For Chardin's appreciators both in his own time and since, the magic and fascination of his work has been bound up with its realism, with the artist's unusual ability to make a painting a thoroughly convincing image of its subject, to somehow transform mere paint into ``the very substance of objects.''
Objects were often the subject matter of his paintings - he was first known almost exclusively for his still-life paintings - and even when he began to quietly and with an unpretentious sensitivity introduce figures into his compositions, they had a relationship and rapport with objects that in some ways allows him to present them also as part of his object-world.
There is a balance between figure and object, as if the first brings life to the second, while the second brings a kind of stability to the first. In Chardin's hands, the ``House of Cards'' subject seems to have much more to do with stability, in fact, than with the traditional interpretation of it as an emblem of the unreliable and unsafe. The boy's concentration as he is about to place another card without disturbing what he has already built, could be taken as an analogy for the building skill and nicety of an artist, exactly like Chardin, composing and controlling every last detail of his paintings. He was known to be a very slow painter, aiming at a perfect placement and adjustment of every part, rigorous and never in the least facile.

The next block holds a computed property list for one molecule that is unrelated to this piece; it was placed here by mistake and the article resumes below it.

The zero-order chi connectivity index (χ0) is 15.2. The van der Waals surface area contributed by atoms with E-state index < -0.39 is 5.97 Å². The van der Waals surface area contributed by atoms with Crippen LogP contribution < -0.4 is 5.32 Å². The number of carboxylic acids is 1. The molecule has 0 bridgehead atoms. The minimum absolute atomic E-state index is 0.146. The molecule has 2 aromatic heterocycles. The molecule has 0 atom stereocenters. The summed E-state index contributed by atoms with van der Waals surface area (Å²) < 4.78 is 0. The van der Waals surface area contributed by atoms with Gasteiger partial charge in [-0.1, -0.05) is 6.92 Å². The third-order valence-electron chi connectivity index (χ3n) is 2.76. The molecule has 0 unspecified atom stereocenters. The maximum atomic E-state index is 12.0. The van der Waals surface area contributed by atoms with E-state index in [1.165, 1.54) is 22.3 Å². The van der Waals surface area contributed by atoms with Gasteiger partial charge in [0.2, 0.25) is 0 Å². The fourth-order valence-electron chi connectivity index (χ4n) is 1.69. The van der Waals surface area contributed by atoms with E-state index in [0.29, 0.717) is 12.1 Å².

The need to make an art of unperturbable, yet vitally alive, content, meant a considerable degree of agreement between the artist and his subject matter. He understood better than most the exactitude required of a classically satisfactory painting, and that this required the artist to epitomize care, stillness, and certainty. Painting is not child's play; it demands an unerring hand and eye no less than the game of building a house of cards.
Vincent van Gogh wrote about Chardin in one of his letters to his brother Theo something that fits ``The House of Cards'' revealingly:
``When the thing represented is, in point of character, absolutely in agreement and one with the manner of representing it, isn't it just that which gives a work of art its quality?
``That is why, as far as painting goes, a household loaf is especially good when it is painted by Chardin.''
THE idea, presumably, is that Char-din's paint quality and surface, which was often thought rather rough in his day, has a special similarity to dough and crust - and so it does - sometimes. But, as ``The House of Cards'' shows, it was just as much capable of being in agreement with the smooth feel of green baize, the hardness and sheen of wood, the specific characters of hair, young skin, ribbon, coat material - and the light and shadow, the white, red, and black printing of flat, crisp playing cards. As bold, rough, and real as Chardin may be as a painter, he also has a sure finesse, a scrupulous delicacy of balance, a steadiness of touch.